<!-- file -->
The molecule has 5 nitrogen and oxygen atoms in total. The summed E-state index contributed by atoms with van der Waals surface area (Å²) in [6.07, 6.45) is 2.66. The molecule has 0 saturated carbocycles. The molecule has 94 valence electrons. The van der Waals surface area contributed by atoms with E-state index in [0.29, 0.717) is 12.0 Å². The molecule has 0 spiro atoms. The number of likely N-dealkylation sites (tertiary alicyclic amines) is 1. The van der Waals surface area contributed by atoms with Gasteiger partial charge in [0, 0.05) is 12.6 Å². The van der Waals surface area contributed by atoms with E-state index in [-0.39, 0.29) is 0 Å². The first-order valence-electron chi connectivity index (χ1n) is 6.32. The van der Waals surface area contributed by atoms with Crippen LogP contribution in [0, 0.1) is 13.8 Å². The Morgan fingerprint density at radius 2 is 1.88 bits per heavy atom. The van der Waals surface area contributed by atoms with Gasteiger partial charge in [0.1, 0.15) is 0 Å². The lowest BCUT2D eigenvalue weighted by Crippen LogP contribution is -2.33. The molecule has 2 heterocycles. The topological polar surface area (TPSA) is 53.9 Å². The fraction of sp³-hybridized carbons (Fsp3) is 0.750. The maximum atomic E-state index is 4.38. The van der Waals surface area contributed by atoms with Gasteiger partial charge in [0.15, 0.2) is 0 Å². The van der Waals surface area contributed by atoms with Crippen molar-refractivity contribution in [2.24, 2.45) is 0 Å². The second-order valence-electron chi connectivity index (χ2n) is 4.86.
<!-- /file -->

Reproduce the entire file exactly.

The molecule has 5 nitrogen and oxygen atoms in total. The summed E-state index contributed by atoms with van der Waals surface area (Å²) in [6.07, 6.45) is 2.66. The molecule has 0 saturated carbocycles. The molecule has 94 valence electrons. The van der Waals surface area contributed by atoms with E-state index in [0.29, 0.717) is 12.0 Å². The molecule has 0 spiro atoms. The number of likely N-dealkylation sites (tertiary alicyclic amines) is 1. The van der Waals surface area contributed by atoms with Gasteiger partial charge in [0, 0.05) is 12.6 Å². The van der Waals surface area contributed by atoms with E-state index in [-0.39, 0.29) is 0 Å². The first-order valence-electron chi connectivity index (χ1n) is 6.32. The van der Waals surface area contributed by atoms with Crippen LogP contribution in [0, 0.1) is 13.8 Å². The Morgan fingerprint density at radius 2 is 1.88 bits per heavy atom. The van der Waals surface area contributed by atoms with Gasteiger partial charge in [0.1, 0.15) is 0 Å². The lowest BCUT2D eigenvalue weighted by Crippen LogP contribution is -2.33. The molecule has 2 heterocycles. The topological polar surface area (TPSA) is 53.9 Å². The fraction of sp³-hybridized carbons (Fsp3) is 0.750. The maximum atomic E-state index is 4.38. The van der Waals surface area contributed by atoms with Gasteiger partial charge in [0.15, 0.2) is 0 Å². The van der Waals surface area contributed by atoms with Crippen molar-refractivity contribution in [2.24, 2.45) is 0 Å². The second-order valence-electron chi connectivity index (χ2n) is 4.86.